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Shakespearean Tragedies

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Durka Sivalingam

on 14 April 2013

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Transcript of Shakespearean Tragedies

Shakespearean Tragedies Elements of Tragedy What is "Tragedy"? - It is a form of drama that involves a main character suffering or bought to ruin - concerned with one person: Tragic Hero
- hero undergoes sudden reversal of fortune
- has an unhappy ending
- usually a consequence of a person's tragic flaw, moral weakness, or an inability to cope with bad situation
- has a purpose or meaning
- lesson learned from events
- moves audience to pity+fear
- supernatural elements can often be introduced - many people thought Shakespeare used Aristotle's model for tragedies but he didn't really use
Aristotelian Tragedy
- begins with tragic hero/protagonist: someone with importance
- hero has flaws like hubris (pride that causes one to ignore morals--exaggerated flaws)
- flaws appear in the humiliation, defeat, or death of protagonist
- plays ends in catharsis (audience losing their feelings of anxiety and fear reaching a sense of completion)
- follows classic unities of time and place Aristotelian Tragedy Shakespearean Tragedies Mind Tragedies
- Hamlet, Othello, King Lear, Macbeth
- tragic hero with tragic flaw
- tragic flaws more real than Aristotelian tragedy
- complicated plot-->sub plots ( to make the play
more real and meaningful)
- did not end with sense that everything is finished The main features of a Shakespearean Tragedy macbeth The fatal flaw. Shakespeare’s tragic heroes are all fundamentally flawed. It is this weakness that ultimately leads to their downfall.

The bigger they are, the harder they fall. The Shakespeare tragedies often focus on the fall of a nobleman. By presenting the audience with a man with excessive wealth or power, his eventual downfall fall is all the more tragic.

External pressures. Shakespeare’s tragic heroes often fall victim to external pressures. Fate, evil spirits and manipulative characters all play a hand in the hero’s downfall.

Ends in death. Heart Tragedies
- Romeo and Juliet
- follows a man and women deeply in love
- love is attacked by external forces
- ends with either death or permanent separation of lovers Tragedies Shakespeare's tragedies followed a specific definition of tragedy: There must be a noble hero with a tragic flaw and that flaw leads to his downfall. Characteristic #1 : In every Shakespearean tragedy, there is a noble hero. This person is the main character in the story and the center of most of the action that takes place. The noble hero can be thought of as the protagonist in the story. The Tragic Flaw All of Shakespeare's noble heroes have one thing in common: they all have one or more tragic flaws. The tragic flaw is also called the hamartia. For example, King Lear's tragic flaw is he gives property to his daughters. Hamlet's tragic flaw was his delay to take action (procrastination). Characteristic #2: This tragic flaw is what leads to the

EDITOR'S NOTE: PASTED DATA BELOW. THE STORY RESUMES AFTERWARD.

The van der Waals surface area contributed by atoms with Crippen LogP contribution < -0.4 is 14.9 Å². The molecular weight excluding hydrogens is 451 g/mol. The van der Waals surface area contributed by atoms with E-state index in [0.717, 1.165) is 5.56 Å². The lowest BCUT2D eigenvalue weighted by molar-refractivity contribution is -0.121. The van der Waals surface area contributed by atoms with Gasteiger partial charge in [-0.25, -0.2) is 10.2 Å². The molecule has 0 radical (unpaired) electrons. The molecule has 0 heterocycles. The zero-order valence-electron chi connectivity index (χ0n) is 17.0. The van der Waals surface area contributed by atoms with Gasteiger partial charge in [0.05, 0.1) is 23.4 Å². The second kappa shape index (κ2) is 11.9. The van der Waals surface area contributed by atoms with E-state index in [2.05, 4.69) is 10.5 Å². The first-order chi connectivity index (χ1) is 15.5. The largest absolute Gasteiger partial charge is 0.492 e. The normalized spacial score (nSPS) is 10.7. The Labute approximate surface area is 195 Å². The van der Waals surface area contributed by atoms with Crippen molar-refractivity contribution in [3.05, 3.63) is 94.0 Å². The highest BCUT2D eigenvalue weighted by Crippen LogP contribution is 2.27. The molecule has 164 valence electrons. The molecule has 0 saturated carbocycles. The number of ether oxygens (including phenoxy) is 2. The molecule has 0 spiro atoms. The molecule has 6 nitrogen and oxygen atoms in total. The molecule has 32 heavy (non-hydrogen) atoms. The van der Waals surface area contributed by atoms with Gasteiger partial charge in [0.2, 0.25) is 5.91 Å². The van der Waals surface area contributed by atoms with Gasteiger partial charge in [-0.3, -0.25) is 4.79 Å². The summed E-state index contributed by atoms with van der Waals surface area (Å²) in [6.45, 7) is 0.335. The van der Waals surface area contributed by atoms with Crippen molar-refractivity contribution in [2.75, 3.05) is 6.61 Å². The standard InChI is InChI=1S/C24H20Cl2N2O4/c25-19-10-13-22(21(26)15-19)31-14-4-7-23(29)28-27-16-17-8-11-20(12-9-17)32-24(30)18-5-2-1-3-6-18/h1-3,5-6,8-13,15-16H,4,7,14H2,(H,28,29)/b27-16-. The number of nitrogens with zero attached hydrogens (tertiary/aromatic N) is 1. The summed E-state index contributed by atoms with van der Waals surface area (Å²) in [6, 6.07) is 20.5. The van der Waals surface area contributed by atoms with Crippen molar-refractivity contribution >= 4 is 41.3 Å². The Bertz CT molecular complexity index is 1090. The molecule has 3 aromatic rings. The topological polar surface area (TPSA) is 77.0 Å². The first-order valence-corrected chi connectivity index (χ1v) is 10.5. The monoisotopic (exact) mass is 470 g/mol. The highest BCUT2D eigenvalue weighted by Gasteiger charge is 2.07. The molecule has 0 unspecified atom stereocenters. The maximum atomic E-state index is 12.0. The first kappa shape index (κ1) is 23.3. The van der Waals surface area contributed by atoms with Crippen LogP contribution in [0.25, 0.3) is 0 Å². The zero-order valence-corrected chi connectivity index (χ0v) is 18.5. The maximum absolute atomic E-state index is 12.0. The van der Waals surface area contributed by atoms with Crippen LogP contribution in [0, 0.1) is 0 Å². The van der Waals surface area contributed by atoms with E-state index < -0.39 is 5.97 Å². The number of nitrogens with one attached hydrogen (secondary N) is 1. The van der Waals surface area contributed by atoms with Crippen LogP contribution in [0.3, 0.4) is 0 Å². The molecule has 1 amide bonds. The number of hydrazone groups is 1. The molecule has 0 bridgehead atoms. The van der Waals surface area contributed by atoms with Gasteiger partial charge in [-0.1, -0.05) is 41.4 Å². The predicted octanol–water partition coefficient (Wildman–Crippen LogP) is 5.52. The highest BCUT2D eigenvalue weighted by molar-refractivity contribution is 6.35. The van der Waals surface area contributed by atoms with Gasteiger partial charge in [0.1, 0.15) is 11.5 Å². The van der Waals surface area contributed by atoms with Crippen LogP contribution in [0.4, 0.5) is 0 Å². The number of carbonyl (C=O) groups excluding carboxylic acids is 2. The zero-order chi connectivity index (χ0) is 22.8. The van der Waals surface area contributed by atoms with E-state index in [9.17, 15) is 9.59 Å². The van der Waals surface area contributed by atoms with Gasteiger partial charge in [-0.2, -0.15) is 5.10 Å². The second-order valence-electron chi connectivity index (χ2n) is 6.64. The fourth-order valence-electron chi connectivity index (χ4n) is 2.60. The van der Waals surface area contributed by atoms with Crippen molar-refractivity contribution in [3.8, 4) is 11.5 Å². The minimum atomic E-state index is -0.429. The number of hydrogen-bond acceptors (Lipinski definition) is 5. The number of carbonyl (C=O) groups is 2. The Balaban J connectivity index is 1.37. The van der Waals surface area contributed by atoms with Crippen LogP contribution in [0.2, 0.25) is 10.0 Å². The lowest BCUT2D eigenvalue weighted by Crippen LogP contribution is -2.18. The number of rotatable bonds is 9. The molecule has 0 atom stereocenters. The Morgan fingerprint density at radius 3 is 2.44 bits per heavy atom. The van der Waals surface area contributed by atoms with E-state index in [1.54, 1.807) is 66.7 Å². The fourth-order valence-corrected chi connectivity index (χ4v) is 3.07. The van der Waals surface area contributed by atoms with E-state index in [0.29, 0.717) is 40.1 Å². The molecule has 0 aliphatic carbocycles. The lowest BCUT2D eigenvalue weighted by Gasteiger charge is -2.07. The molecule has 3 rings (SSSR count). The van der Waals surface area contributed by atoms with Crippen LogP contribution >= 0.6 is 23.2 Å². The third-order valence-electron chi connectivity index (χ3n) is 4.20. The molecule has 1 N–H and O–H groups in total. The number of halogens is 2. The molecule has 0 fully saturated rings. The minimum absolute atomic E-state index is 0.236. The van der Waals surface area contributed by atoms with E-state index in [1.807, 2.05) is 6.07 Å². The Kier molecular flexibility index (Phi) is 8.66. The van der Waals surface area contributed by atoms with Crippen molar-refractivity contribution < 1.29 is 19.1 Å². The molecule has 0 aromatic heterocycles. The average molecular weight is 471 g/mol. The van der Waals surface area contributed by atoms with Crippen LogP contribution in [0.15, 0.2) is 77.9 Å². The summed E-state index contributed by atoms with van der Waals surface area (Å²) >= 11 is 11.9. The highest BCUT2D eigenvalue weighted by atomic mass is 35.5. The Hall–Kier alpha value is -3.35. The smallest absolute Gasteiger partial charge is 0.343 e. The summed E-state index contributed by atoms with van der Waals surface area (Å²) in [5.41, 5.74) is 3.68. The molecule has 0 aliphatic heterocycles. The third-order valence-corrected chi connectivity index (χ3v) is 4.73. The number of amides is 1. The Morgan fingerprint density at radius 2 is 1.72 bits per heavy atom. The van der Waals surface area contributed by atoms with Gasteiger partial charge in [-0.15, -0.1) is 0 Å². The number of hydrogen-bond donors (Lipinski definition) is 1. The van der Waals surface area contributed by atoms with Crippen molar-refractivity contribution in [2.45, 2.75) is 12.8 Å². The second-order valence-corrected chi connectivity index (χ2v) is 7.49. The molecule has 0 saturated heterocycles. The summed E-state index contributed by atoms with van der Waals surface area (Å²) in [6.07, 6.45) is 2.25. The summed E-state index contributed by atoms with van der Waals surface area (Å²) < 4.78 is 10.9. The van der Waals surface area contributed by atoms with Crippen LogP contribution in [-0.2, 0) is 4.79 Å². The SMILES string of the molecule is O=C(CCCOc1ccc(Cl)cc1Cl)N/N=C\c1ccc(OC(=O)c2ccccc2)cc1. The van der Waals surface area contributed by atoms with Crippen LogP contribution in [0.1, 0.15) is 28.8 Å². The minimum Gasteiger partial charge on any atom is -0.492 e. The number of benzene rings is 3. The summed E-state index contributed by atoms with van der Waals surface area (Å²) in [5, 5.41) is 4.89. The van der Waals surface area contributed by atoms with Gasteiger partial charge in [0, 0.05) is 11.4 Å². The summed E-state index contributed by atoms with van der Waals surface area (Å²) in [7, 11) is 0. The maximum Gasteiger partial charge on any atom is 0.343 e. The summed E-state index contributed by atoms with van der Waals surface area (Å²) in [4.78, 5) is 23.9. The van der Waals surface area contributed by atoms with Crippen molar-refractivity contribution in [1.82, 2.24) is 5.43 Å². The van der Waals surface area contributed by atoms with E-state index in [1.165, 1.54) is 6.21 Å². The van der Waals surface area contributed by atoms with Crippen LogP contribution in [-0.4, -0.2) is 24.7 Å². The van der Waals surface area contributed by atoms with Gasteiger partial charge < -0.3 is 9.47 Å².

downfall (usually death) of the noble hero. Supernatural Elements In Shakespeare's time there was a strong
belief in the existence of supernatural forces, such as witches, sorcerers, fairies, ghosts, spirits etc. Because of this strong belief, Shakespeare often incorporated supernatural elements in his plays. These supernatural elements usually play a big role in Shakespeare's stories. They contribute to the downfall of the protagonist - but do not directly cause it. They are just a catalyst for the outcome. These supernatural elements are not just creations of the hero's mind, but actual forces acting in the play. Other people would also be able to see or feel these elements. For example, a supernatural element in Hamlet is Hamlet's father's ghost. The conversation between Hamlet and his father's ghost provided a start for Hamlet's actions later on, but did not create the actions themselves. Characteristic #3: Death In all of Shakespeare's tragedies, the
main character (the noble hero) dies. Antony and Cleopatra Hamlet Othello Romeo and Juliet King Lear
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